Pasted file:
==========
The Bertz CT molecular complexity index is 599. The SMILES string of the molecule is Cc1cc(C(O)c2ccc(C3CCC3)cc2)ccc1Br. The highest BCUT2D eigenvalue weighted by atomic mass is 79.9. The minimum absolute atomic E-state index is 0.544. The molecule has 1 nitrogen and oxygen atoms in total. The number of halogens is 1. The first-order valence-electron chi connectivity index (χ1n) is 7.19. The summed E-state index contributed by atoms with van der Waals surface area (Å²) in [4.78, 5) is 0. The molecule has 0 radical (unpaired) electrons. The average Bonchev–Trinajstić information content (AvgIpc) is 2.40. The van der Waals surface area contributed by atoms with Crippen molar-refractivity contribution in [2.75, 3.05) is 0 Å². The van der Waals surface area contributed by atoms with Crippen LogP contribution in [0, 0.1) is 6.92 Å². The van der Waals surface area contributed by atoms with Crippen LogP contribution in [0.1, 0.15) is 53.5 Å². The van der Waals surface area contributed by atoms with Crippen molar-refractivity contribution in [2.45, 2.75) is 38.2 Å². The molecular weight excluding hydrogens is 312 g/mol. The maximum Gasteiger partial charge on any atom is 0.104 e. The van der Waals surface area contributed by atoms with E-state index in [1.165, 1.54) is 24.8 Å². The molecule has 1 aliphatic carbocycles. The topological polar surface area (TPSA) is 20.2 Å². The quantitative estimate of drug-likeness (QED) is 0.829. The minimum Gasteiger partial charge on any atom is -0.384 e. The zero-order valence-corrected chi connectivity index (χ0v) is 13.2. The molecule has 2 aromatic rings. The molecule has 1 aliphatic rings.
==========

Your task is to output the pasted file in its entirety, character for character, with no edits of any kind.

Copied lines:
The Bertz CT molecular complexity index is 599. The SMILES string of the molecule is Cc1cc(C(O)c2ccc(C3CCC3)cc2)ccc1Br. The highest BCUT2D eigenvalue weighted by atomic mass is 79.9. The minimum absolute atomic E-state index is 0.544. The molecule has 1 nitrogen and oxygen atoms in total. The number of halogens is 1. The first-order valence-electron chi connectivity index (χ1n) is 7.19. The summed E-state index contributed by atoms with van der Waals surface area (Å²) in [4.78, 5) is 0. The molecule has 0 radical (unpaired) electrons. The average Bonchev–Trinajstić information content (AvgIpc) is 2.40. The van der Waals surface area contributed by atoms with Crippen molar-refractivity contribution in [2.75, 3.05) is 0 Å². The van der Waals surface area contributed by atoms with Crippen LogP contribution in [0, 0.1) is 6.92 Å². The van der Waals surface area contributed by atoms with Crippen LogP contribution in [0.1, 0.15) is 53.5 Å². The van der Waals surface area contributed by atoms with Crippen molar-refractivity contribution in [2.45, 2.75) is 38.2 Å². The molecular weight excluding hydrogens is 312 g/mol. The maximum Gasteiger partial charge on any atom is 0.104 e. The van der Waals surface area contributed by atoms with E-state index in [1.165, 1.54) is 24.8 Å². The molecule has 1 aliphatic carbocycles. The topological polar surface area (TPSA) is 20.2 Å². The quantitative estimate of drug-likeness (QED) is 0.829. The minimum Gasteiger partial charge on any atom is -0.384 e. The zero-order valence-corrected chi connectivity index (χ0v) is 13.2. The molecule has 2 aromatic rings. The molecule has 1 aliphatic rings.